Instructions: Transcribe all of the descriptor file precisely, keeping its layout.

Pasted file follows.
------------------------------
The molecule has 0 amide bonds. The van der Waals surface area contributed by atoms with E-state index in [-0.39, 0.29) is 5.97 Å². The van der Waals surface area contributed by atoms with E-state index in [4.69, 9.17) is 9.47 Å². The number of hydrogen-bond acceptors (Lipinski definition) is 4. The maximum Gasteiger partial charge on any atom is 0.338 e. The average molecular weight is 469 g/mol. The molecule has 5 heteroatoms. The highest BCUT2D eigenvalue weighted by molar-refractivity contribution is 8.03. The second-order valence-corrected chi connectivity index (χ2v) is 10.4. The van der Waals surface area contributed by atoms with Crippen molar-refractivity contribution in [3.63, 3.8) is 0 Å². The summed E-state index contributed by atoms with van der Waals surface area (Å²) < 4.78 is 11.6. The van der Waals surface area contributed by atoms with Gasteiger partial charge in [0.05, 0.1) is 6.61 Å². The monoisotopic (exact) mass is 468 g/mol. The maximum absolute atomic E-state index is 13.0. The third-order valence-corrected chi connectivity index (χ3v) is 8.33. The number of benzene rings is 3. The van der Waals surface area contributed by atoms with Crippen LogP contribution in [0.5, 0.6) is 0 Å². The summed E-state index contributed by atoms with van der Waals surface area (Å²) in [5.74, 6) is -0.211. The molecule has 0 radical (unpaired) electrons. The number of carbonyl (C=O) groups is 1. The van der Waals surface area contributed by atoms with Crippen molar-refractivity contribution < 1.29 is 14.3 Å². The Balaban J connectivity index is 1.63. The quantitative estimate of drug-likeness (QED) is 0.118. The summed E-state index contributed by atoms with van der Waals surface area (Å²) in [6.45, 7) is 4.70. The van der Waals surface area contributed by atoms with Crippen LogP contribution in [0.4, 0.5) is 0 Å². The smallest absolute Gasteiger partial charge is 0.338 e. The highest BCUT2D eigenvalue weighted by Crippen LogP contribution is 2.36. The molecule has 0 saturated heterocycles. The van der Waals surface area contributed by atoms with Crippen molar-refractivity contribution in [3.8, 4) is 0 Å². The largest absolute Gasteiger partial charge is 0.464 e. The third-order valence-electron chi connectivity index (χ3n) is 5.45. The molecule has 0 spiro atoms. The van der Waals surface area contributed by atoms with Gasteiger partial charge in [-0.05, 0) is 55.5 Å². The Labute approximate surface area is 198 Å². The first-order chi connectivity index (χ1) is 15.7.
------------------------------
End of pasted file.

The molecule has 0 amide bonds. The van der Waals surface area contributed by atoms with E-state index in [-0.39, 0.29) is 5.97 Å². The van der Waals surface area contributed by atoms with E-state index in [4.69, 9.17) is 9.47 Å². The number of hydrogen-bond acceptors (Lipinski definition) is 4. The maximum Gasteiger partial charge on any atom is 0.338 e. The average molecular weight is 469 g/mol. The molecule has 5 heteroatoms. The highest BCUT2D eigenvalue weighted by molar-refractivity contribution is 8.03. The second-order valence-corrected chi connectivity index (χ2v) is 10.4. The van der Waals surface area contributed by atoms with Crippen molar-refractivity contribution in [3.63, 3.8) is 0 Å². The summed E-state index contributed by atoms with van der Waals surface area (Å²) < 4.78 is 11.6. The van der Waals surface area contributed by atoms with Gasteiger partial charge in [0.05, 0.1) is 6.61 Å². The monoisotopic (exact) mass is 468 g/mol. The maximum absolute atomic E-state index is 13.0. The third-order valence-corrected chi connectivity index (χ3v) is 8.33. The number of benzene rings is 3. The van der Waals surface area contributed by atoms with Crippen LogP contribution in [0.5, 0.6) is 0 Å². The summed E-state index contributed by atoms with van der Waals surface area (Å²) in [5.74, 6) is -0.211. The molecule has 0 radical (unpaired) electrons. The number of carbonyl (C=O) groups is 1. The van der Waals surface area contributed by atoms with Crippen molar-refractivity contribution < 1.29 is 14.3 Å². The Balaban J connectivity index is 1.63. The quantitative estimate of drug-likeness (QED) is 0.118. The summed E-state index contributed by atoms with van der Waals surface area (Å²) in [6.45, 7) is 4.70. The van der Waals surface area contributed by atoms with Crippen LogP contribution in [0.4, 0.5) is 0 Å². The smallest absolute Gasteiger partial charge is 0.338 e. The highest BCUT2D eigenvalue weighted by Crippen LogP contribution is 2.36. The molecule has 0 saturated heterocycles. The van der Waals surface area contributed by atoms with Crippen molar-refractivity contribution in [3.8, 4) is 0 Å². The largest absolute Gasteiger partial charge is 0.464 e. The third-order valence-electron chi connectivity index (χ3n) is 5.45. The molecule has 0 spiro atoms. The van der Waals surface area contributed by atoms with Gasteiger partial charge in [-0.05, 0) is 55.5 Å². The Labute approximate surface area is 198 Å². The first-order chi connectivity index (χ1) is 15.7.